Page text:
Morehshin Allahyari (b. 1985 in Tehran, Iran) is a media artist, activist, educator, and curator. Her work explores political and cultural contradictions through the lens of Middle Eastern and colonial history and modern techno-utopianism. Her Material Speculation: ISIS series uses digital fabrication technology to reconstruct artifacts destroyed by ISIS in 2015. The project has achieved wide acclaim for proposing 3D printing technology as a tool both for resistance and documentation. Dark Matter is a series of 3D printed sculptures that form humorous, merged juxtapositions. Underlying the humor, however, is the reality of authoritarianism: the objects chosen (dog, dildo, gun, neck tie, satellite dish, etc.) are representations of things censured by the Iranian government – possession of which puts one at risk of harassment, incurring fines or incarceration.

Allahyari’s work has been part of numerous exhibitions, festivals, and workshops including Centre Pompidou in Paris, MCA Montreal, Pori Museum, Dallas Museum of Art, Museo Ex-Teresa Arte Actual, Museum für Angewandte Kunst, and Material Mexico City. She has been an artist in residence at BANFF Centre and Research Resident at Eyebeam Art and Technology Center. Many publications have featured Allahyari’s work including The New York Times, Huffington Post, Wired, NPR, National Geographic, Rhizome, Hyperallergic, Dazed Digital, VICE, Neural Magazine and Al Jazeera. She was named a Leading Global Thinker by Foreign Policy in 2016 and a "must-see" artist at the 2018 Armory Show by The New York Times. Allahyari received her MFA at the University of North Texas, MA  at University of Denver and her BA at the University of Tehran, Iran. She is co-creator of the 3D Additivist Manifesto and subsequent 3D Additivist Cookbook.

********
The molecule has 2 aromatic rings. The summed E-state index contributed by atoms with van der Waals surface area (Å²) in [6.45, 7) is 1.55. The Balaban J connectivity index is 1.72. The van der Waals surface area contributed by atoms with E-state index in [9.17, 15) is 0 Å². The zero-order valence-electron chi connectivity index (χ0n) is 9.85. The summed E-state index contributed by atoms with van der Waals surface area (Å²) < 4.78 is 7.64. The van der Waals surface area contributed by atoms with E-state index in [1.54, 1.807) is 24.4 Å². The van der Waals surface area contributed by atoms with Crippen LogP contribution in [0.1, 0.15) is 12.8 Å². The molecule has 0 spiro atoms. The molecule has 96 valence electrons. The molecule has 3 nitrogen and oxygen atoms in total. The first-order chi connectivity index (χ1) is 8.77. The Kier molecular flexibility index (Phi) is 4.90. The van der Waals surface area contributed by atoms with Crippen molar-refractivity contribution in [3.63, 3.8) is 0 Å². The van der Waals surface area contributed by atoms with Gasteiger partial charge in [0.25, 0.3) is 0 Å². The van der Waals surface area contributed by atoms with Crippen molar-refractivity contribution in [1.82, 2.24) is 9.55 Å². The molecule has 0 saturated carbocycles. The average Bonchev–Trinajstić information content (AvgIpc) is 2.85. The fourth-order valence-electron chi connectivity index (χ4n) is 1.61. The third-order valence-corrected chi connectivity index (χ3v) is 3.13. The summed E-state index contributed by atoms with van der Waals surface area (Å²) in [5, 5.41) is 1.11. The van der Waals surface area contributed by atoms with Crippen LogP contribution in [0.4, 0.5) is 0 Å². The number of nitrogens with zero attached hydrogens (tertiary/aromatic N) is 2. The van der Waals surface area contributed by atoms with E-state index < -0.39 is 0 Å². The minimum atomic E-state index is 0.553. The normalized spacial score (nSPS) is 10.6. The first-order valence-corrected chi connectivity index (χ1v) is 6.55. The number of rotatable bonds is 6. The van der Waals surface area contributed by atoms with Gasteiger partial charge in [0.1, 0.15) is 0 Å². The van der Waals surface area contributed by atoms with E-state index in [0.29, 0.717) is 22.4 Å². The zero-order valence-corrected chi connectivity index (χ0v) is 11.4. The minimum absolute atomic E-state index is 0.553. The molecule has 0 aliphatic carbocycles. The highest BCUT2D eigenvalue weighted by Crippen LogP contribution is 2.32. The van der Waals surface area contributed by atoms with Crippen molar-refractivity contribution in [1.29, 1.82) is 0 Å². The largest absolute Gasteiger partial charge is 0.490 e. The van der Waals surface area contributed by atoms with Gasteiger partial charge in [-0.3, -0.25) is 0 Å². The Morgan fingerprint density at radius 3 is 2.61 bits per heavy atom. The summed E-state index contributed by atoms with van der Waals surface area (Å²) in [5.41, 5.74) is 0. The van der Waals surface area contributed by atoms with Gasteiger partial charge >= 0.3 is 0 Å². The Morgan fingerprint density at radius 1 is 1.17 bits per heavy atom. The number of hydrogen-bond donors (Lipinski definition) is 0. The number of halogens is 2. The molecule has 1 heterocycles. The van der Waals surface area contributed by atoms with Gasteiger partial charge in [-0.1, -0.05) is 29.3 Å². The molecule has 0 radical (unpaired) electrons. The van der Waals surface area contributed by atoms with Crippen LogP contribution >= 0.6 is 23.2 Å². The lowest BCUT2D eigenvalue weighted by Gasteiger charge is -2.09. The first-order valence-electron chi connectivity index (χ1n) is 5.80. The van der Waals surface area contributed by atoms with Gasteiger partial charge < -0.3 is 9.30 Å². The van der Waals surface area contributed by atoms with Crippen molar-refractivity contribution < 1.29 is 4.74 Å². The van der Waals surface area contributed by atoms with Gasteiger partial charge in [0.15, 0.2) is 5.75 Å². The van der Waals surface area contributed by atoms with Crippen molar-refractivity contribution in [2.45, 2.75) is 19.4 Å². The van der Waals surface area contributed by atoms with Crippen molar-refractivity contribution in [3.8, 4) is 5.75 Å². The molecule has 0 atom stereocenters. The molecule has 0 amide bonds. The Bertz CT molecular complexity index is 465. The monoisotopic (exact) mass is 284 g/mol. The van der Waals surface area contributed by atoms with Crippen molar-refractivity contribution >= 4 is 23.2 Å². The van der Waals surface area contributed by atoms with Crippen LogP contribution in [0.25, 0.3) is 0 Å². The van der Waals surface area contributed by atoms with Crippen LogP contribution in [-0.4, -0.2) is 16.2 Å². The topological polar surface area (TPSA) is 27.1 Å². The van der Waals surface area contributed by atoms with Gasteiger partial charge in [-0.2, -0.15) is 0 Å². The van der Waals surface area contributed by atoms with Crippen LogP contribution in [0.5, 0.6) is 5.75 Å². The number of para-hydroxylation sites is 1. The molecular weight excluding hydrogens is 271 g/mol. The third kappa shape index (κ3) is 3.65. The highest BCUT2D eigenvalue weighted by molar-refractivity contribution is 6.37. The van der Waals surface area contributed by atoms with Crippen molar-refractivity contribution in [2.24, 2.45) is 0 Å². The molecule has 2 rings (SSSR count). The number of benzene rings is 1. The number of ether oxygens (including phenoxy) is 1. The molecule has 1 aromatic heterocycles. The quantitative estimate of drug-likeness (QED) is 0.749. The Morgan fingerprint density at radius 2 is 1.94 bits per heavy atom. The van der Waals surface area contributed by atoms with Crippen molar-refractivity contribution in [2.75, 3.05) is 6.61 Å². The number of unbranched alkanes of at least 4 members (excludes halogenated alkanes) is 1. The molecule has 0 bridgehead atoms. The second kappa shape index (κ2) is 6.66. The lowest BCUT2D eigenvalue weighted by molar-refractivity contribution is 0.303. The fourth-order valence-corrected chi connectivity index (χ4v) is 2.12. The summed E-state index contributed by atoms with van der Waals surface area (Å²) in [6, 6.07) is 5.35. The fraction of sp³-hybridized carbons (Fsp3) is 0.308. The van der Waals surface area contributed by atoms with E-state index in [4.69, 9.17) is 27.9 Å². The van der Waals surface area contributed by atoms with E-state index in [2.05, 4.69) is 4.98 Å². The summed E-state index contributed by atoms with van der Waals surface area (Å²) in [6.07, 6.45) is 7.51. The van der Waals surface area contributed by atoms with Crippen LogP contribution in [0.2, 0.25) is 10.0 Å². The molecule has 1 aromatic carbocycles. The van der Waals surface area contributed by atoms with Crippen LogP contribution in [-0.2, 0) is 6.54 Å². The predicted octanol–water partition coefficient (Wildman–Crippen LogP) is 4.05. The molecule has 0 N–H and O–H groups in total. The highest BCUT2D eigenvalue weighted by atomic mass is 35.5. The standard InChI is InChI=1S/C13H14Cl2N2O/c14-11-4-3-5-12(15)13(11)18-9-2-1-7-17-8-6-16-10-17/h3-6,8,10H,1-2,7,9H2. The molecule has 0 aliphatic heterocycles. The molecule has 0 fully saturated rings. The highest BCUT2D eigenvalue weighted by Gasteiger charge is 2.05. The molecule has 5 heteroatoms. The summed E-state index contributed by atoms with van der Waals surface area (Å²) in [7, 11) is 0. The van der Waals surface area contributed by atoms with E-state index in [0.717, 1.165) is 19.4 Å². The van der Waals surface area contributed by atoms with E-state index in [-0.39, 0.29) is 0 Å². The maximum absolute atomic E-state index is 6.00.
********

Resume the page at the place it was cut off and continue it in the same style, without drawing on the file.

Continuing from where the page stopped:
Allahyari is currently an artist in residence at Pioneer Works and recently debuted The Laughing Snake, a hypertext narrative co-commissioned by the Whitney Museum of American Art, Liverpool Biennial and FACT Liverpool, on view through October 28, 2018.